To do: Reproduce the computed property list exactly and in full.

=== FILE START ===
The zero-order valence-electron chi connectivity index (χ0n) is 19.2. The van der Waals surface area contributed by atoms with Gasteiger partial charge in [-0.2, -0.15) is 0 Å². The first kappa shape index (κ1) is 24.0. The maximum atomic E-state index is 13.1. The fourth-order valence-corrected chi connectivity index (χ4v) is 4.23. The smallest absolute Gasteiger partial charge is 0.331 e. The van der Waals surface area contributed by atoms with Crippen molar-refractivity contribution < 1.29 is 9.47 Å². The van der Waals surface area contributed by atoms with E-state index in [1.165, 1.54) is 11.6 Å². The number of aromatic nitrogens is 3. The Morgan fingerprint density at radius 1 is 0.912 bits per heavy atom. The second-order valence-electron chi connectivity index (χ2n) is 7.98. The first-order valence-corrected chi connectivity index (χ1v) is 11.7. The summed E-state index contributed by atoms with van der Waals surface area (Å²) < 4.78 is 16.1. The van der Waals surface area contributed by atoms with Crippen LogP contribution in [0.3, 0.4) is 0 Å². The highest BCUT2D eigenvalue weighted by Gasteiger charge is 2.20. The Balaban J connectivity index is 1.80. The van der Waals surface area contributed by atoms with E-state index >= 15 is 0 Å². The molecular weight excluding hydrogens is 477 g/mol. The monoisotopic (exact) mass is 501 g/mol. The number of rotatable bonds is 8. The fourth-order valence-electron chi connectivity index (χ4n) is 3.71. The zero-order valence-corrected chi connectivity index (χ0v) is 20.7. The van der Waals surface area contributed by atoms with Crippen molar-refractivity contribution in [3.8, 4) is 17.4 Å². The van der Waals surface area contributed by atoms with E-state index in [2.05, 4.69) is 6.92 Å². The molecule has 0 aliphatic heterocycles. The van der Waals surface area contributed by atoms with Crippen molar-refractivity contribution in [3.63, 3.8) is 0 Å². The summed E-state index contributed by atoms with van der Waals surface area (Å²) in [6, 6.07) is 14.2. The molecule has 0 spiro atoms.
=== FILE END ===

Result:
The zero-order valence-electron chi connectivity index (χ0n) is 19.2. The van der Waals surface area contributed by atoms with Gasteiger partial charge in [-0.2, -0.15) is 0 Å². The first kappa shape index (κ1) is 24.0. The maximum atomic E-state index is 13.1. The fourth-order valence-corrected chi connectivity index (χ4v) is 4.23. The smallest absolute Gasteiger partial charge is 0.331 e. The van der Waals surface area contributed by atoms with Crippen molar-refractivity contribution < 1.29 is 9.47 Å². The van der Waals surface area contributed by atoms with E-state index in [1.165, 1.54) is 11.6 Å². The number of aromatic nitrogens is 3. The Morgan fingerprint density at radius 1 is 0.912 bits per heavy atom. The second-order valence-electron chi connectivity index (χ2n) is 7.98. The first-order valence-corrected chi connectivity index (χ1v) is 11.7. The summed E-state index contributed by atoms with van der Waals surface area (Å²) < 4.78 is 16.1. The van der Waals surface area contributed by atoms with Crippen LogP contribution in [0.3, 0.4) is 0 Å². The highest BCUT2D eigenvalue weighted by Gasteiger charge is 2.20. The Balaban J connectivity index is 1.80. The van der Waals surface area contributed by atoms with E-state index >= 15 is 0 Å². The molecular weight excluding hydrogens is 477 g/mol. The monoisotopic (exact) mass is 501 g/mol. The number of rotatable bonds is 8. The fourth-order valence-electron chi connectivity index (χ4n) is 3.71. The zero-order valence-corrected chi connectivity index (χ0v) is 20.7. The van der Waals surface area contributed by atoms with Crippen molar-refractivity contribution in [3.8, 4) is 17.4 Å². The van der Waals surface area contributed by atoms with E-state index in [2.05, 4.69) is 6.92 Å². The molecule has 0 aliphatic heterocycles. The van der Waals surface area contributed by atoms with Crippen molar-refractivity contribution in [3.63, 3.8) is 0 Å². The summed E-state index contributed by atoms with van der Waals surface area (Å²) in [6, 6.07) is 14.2. The molecule has 0 spiro atoms.